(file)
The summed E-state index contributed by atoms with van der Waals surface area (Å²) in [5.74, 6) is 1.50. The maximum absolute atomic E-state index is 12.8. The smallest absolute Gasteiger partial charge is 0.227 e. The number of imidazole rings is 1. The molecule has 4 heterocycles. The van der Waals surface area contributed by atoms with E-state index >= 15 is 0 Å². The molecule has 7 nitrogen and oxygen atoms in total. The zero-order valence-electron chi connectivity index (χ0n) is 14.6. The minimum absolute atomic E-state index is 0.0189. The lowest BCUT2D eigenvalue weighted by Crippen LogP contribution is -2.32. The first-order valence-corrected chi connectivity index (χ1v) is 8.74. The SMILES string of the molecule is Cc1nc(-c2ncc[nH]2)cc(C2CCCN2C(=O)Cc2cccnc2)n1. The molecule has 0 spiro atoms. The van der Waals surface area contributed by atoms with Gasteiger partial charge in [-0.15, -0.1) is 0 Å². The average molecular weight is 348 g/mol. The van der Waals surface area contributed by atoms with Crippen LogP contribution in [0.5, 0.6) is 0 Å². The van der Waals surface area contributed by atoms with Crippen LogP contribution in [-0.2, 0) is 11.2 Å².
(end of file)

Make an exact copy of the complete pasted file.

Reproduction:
The summed E-state index contributed by atoms with van der Waals surface area (Å²) in [5.74, 6) is 1.50. The maximum absolute atomic E-state index is 12.8. The smallest absolute Gasteiger partial charge is 0.227 e. The number of imidazole rings is 1. The molecule has 4 heterocycles. The van der Waals surface area contributed by atoms with E-state index >= 15 is 0 Å². The molecule has 7 nitrogen and oxygen atoms in total. The zero-order valence-electron chi connectivity index (χ0n) is 14.6. The minimum absolute atomic E-state index is 0.0189. The lowest BCUT2D eigenvalue weighted by Crippen LogP contribution is -2.32. The first-order valence-corrected chi connectivity index (χ1v) is 8.74. The SMILES string of the molecule is Cc1nc(-c2ncc[nH]2)cc(C2CCCN2C(=O)Cc2cccnc2)n1. The molecule has 0 spiro atoms. The van der Waals surface area contributed by atoms with Gasteiger partial charge in [-0.15, -0.1) is 0 Å². The average molecular weight is 348 g/mol. The van der Waals surface area contributed by atoms with Crippen LogP contribution in [0.5, 0.6) is 0 Å². The van der Waals surface area contributed by atoms with Crippen LogP contribution in [-0.2, 0) is 11.2 Å².